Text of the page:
Almost one in three female surgeons working in the NHS have been sexually assaulted in the past five years, according to a survey described as a “MeToo movement for surgery”.
Eleven instances of rape were reported by surgeons who took part in the study, published in the British Journal of Surgery and shared with the BBC and the Times.
The survey found the 30% of female surgeons who responded said they had been sexually assaulted, 29% of women had experienced unwanted physical advances at work, more than 40% had received uninvited comments about their body and 38% receiving sexual “banter” at work.
Almost 90% of women said they had witnessed sexual misconduct in the past five years, with 81% of men giving the same answer.
The report concludes: “Sexual misconduct occurs frequently and appears to go unchecked in the surgical environment owing to a combination of a deeply hierarchical structure and a gender and power imbalance. The result is an unsafe working environment and an unsafe space for patients.”
Compiled by the University of Exeter from 1,436 responses to an anonymous online survey, the study was commissioned by the working party on sexual misconduct in surgery – a group of NHS surgeons, clinicians and researchers who say they are “working to raise awareness of sexual misconduct in surgery, to bring about cultural and organisational change”.
Tamzin Cuming, a consultant surgeon who chairs the Women in Surgery forum at the Royal College of Surgeons of England, said the report presented “some of the most appalling facts ever to come out” about the field and “represents a MeToo moment for surgery”.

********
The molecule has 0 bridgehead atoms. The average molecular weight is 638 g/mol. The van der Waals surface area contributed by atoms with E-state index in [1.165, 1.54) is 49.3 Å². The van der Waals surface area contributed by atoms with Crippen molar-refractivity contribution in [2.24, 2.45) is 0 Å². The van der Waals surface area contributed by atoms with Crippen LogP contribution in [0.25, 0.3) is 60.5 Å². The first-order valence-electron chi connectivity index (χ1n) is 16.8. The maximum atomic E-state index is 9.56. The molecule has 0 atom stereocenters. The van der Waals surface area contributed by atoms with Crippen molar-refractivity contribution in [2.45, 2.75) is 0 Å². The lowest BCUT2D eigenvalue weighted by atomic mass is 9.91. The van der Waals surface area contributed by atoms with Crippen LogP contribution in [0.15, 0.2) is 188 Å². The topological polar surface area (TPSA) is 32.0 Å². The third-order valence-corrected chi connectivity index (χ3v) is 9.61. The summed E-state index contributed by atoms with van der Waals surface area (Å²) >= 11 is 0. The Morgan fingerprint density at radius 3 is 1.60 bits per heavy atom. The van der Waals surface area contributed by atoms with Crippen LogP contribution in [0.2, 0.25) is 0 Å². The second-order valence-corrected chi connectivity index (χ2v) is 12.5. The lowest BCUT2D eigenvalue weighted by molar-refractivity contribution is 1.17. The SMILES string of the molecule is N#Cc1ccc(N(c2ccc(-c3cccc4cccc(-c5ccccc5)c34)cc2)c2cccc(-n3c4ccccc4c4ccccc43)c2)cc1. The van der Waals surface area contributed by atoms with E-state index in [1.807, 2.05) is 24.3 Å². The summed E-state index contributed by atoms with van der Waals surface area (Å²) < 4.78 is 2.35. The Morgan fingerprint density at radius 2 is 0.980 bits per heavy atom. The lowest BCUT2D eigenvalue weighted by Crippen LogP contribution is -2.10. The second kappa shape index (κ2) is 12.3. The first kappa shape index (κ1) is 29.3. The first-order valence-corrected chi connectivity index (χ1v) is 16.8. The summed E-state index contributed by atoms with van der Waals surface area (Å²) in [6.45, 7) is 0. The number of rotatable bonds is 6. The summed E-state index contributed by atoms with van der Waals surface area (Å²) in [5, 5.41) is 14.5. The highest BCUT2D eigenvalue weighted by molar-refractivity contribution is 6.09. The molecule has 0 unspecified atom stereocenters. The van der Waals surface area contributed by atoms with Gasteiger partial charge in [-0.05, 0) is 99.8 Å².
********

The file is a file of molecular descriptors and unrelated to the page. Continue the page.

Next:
Writing in the Times, she said: “Our research reveals an environment where sexual assault, harassment and rape can occur among staff working in surgery but allows it to be ignored because the system protects those carrying it out rather than those affected.
“We need urgent change in the oversight of how healthcare investigates itself.”
She called for the creation of a national implementation panel to oversee action on the report’s recommendations and for incidents of sexual misconduct to be independently investigated.
She said: “No one should need to call for a code of conduct that says, in essence, ‘please do not molest your work colleagues or students’, and yet this is one of the actions our report recommends.
“The report is measured, its recommendations achievable, but this shouldn’t disguise the anger and frustration felt by many in our profession.”
The results have been presented to NHS England, the General Medical Council and the British Medical Association.
The BBC spoke to a surgeon who was sexually assaulted early in her career by a senior surgeon who pushed his face into her breasts in the middle of a procedure under the pretence of mopping sweat from his brow.
When he did it for a second time, she offered to get him a towel, and he replied “no, this is much more fun”.
The BBC was told the most common scenario was a junior female trainee abused by a senior male perpetrator, who was often their supervisor.
Dr Binta Sultan, from NHS England, told the BBC the report made “incredibly difficult reading” and action was needed to make hospitals safe for all.
She said: “We are already taking significant steps to do this, including through commitments to provide more support and clear reporting mechanisms to those who have suffered harassment or inappropriate behaviour.”
Tim Mitchell, the president of the Royal College of Surgeons of England, said such behaviour had “no place … anywhere in the NHS”.
Describing it as “abhorrent”, he added: “We will not tolerate such behaviour in our ranks.”